Steam Powered Radio

A Collection of Non-Memorable Radio Memorabilia



KDFC was started by Ed Davis in 1948. Ed, along with his partner, William Crocker, purchased land atop Mt. Beacon in Sausalito and built the transmitter and studios up on that very windy site. The call letters stood for K-Davis-Florance-Crocker, Florance was reportedly the first station engineer. I have also heard that the call stood for K-Damn-Fine-Classical. The first one is the right one. Apparently, classical music was not the original format and it eventually evolved into it in the 1960's. Ed's original transmitters were a pair of very cantankerous Western Electrics that were still there when I started in 1974. They were big beasts and in 1974 only one still worked. It was so unreliable that when doing EBS tests we could not turn the plate on and off as required. We had to use the screen control and fade the power out and then back up really fast. If you tried to turn the plates on and off quickly you would end up with a lot of smoke, some flames and a very mad Ed Davis calling on the phone. Ed made a lot of his money from renting out the site to other FM stations and two way operations. The original building is still there, with some additions. In fact, two of my FMs, KLLC and KFRC are located at the site.


KIBE began its life in 1949 operating on 1220 KHZ at 250 Watts daytime. The original owner was Millard Kibbe (KIBE, get it?). Ed Davis bought the station sometime in the 1950s and began simulcasting with KDFC. The power was increased to 5000 Watts but it was still a daytimer. The transmitter, when I was there, was a Bauer FB-5000J. The transmitter building was located in East Palo Alto in a small shack. I was only there a couple of times. One of those times we were shot at. A bullet or two came through the building. We hit the floor and got to the phone and called the police and were escorted out. Come to think of it, there was a fine collection of bullets holes in the building walls with corresponding dents in the transmitter.


Ed was a interesting person to say the least and there are many stories about him, some of which can not be repeated here. I have been told that the FM transmitter building on Mt.Beacon was kind of a showplace and fully landscaped. Back when KDFC first went on the air, advertisers were leery of this new fangled FM radio thing, so Ed would bring them up to the top of Mt. Beacon, sweep his arm around at the vista of the entire bay area laid out below and say to the potential buyer "this is your audience!'. I don't know if that line worked but it makes a great story and I can see Ed doing that.


KDFC was my first job in real radio. My friend, Keith Davidson, was the chief engineer and he told me they needed a board op, so off I went to the Sundial Broadcasting offices in Ghirardelli Square for my interview. I walked into Ed's office, sat down and he just looked at me and said 'So tell me young man, just what can you do for my radio station?'. I stammered something in reply and it must have been fairly coherent because I got the job. Noon to midnight signoff at $3.25 per hour. At that time, 1974, the offices and production room were located in Ghirardelli Square and the air studio was on top of Mt. Beacon. The air studio consisted of a McMartin B802 console, two Russco turntables, and six Revox A-77 machines. Very little live announcing went on here. All of the programming, music, commercials and PSAs were played back on the Revoxs. The turntables were used on Saturday nights for the program 'Saturday Night at the Opera'. One Revox was for IDs. One for PSAs. Two for commercials and two for music. As a board op you were merely the brain for this human run automation system. The format was, music, commercial, ID, commercial, music. Over and over. If there were not enough commercials, and this happened frequently, you ran a PSA instead. During the Christmas season we would occasionally have four spots in one break. That meant a mad scramble to cue up the music tape as you would have three machines running spots and then had to find cut 5 out of ten on the music tape while the spots were running. Sometimes there was a bit of dead air. The Revoxs used optical detection to stop the tape. Acetone was used to put a window in the tape at the head of the music, spot or PSA to stop it correctly. If there were multiple cuts on a tape, you had to fast forward it and count the windows as they passed and hope you counted right. Ed had multiple people record his music tapes. There would be an intro announcement, then the music started and then the outro. Tapes Ed recorded also had one more interesting item added to them. When he would record them, Ed would do the intro, turn off the mic, start the record and walk away. Ed did not walk lightly and if the beginning was low level you could hear Ed's footsteps receed into the distance. Then, if it was a low level at the end, like clockwork about 45 seconds before the piece ended, you could hear his footsteps gradually grow louder as he returned to record the outro.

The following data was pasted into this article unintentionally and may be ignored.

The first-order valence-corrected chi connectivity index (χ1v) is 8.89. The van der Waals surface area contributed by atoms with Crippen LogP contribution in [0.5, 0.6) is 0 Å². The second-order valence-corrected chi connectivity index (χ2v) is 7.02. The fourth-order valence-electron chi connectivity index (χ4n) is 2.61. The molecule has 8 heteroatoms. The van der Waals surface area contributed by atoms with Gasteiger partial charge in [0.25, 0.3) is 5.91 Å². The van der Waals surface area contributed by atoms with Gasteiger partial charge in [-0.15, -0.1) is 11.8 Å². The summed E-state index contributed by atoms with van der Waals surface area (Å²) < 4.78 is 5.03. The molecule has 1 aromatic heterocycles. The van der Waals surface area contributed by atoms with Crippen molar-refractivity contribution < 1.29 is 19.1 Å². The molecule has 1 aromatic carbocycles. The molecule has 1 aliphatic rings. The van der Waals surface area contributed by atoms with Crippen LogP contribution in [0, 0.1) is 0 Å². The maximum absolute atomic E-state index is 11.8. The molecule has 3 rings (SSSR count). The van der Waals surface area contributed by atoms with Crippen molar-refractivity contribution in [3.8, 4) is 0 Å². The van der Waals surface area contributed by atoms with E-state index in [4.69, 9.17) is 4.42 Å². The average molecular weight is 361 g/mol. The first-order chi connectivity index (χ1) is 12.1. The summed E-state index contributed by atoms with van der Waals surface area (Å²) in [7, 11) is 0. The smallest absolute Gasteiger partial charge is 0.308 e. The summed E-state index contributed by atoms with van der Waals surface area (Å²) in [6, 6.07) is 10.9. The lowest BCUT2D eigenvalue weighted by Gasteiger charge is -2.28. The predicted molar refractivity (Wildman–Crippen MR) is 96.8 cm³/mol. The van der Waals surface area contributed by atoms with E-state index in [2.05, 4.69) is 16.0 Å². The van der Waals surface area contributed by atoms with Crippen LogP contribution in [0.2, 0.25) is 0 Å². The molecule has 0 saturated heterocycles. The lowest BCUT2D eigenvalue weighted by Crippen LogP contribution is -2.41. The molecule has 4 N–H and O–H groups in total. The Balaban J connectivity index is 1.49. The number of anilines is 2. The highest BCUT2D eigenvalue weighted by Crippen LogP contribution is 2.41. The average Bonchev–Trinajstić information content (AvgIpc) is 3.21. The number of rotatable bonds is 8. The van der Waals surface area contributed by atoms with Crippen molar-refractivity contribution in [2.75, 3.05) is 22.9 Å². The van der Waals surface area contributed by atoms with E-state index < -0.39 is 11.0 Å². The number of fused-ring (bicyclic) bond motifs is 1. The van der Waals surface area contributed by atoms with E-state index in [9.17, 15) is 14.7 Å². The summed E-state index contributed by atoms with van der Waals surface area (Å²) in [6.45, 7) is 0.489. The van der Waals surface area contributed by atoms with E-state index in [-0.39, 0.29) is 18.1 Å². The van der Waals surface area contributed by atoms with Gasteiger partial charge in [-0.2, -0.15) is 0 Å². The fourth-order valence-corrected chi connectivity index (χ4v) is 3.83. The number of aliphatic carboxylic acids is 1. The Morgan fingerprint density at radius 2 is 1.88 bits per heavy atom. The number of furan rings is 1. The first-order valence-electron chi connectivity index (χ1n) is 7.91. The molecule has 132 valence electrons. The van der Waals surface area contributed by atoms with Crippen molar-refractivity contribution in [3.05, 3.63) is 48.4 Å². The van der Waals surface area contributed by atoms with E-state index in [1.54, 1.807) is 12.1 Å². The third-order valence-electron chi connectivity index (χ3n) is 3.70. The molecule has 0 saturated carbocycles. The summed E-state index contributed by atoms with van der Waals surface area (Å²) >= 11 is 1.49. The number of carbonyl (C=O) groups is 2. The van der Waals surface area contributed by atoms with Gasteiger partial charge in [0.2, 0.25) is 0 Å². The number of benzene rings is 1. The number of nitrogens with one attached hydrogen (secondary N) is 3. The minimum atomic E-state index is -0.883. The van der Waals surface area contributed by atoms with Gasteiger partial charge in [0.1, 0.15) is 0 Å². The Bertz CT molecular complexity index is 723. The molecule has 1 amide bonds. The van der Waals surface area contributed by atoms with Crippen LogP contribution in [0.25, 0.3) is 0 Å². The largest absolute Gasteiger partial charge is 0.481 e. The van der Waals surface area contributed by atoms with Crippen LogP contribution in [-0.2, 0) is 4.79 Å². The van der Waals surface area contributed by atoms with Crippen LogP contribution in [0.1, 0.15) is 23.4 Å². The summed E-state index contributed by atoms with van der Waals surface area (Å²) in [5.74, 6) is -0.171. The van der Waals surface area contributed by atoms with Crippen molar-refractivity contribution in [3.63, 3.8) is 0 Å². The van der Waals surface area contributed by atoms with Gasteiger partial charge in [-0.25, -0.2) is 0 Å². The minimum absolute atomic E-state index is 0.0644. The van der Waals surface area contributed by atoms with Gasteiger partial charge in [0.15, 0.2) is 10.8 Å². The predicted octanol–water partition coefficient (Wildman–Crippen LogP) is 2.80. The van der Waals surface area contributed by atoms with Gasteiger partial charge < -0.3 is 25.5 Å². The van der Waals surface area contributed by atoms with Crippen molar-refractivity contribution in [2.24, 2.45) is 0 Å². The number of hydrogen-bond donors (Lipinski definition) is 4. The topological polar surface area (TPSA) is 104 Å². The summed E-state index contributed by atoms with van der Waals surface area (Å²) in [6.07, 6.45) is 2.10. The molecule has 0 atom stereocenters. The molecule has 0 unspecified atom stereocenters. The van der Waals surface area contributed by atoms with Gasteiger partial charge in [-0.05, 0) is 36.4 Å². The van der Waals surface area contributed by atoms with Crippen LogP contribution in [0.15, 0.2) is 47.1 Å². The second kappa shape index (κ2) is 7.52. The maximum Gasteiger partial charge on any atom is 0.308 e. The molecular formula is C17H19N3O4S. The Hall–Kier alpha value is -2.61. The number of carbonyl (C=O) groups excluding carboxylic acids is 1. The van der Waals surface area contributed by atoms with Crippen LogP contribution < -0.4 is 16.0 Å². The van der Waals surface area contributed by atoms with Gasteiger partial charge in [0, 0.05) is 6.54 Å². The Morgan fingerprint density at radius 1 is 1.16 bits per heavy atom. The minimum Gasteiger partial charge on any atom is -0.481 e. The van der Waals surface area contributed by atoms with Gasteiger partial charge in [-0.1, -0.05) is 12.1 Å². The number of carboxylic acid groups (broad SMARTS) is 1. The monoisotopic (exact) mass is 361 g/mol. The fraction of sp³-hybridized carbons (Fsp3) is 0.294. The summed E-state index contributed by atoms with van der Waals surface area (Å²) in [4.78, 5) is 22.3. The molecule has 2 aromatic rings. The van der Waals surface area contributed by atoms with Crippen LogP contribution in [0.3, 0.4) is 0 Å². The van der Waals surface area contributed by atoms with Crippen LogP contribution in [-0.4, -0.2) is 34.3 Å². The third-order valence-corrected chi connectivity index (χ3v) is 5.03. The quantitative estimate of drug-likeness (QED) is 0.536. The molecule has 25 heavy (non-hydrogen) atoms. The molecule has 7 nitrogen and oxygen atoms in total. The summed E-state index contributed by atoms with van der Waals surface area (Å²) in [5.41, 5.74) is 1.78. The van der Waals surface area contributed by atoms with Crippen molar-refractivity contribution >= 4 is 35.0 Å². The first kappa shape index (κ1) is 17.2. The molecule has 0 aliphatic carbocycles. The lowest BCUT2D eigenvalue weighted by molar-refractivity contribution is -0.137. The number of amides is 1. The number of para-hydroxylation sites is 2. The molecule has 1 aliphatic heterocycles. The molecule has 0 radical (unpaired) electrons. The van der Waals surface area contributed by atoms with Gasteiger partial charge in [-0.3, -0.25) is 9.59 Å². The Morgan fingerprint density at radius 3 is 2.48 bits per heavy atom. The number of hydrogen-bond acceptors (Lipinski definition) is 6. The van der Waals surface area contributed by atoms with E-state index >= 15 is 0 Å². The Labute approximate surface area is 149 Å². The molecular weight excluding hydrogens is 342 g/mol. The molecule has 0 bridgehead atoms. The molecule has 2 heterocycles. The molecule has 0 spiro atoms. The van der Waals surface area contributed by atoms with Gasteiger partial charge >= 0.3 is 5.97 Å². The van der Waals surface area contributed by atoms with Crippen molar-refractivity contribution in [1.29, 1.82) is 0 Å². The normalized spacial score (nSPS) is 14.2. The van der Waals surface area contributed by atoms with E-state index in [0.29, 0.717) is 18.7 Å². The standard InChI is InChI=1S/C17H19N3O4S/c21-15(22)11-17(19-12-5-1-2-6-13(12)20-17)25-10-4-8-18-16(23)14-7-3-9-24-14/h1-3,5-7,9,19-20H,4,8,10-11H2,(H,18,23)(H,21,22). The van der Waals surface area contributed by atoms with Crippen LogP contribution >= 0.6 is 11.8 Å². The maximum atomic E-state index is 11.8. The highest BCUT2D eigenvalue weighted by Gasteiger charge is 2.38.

Ed also had a background music service that ran on big 16" Presto tape machines. I think they ran at 3 3/4 ips so the tape lasted a long time but occasionally you would forget to change a tape. During the time I was there, Ed only had one client for this service. A steak house in San Francisco. If that tape ran out the owner would call Ed to complain. Ed then called you and you would offer an apology and get that tape going. Occasionally a tape would not be rewound and when it was put on, it would play backwards for a long time before the steak house owner would call. Sometimes a tape ran backwards when we were mad at Ed.


Here are a few photos of KDFC and KIBE when I was there in 1974 and 1975.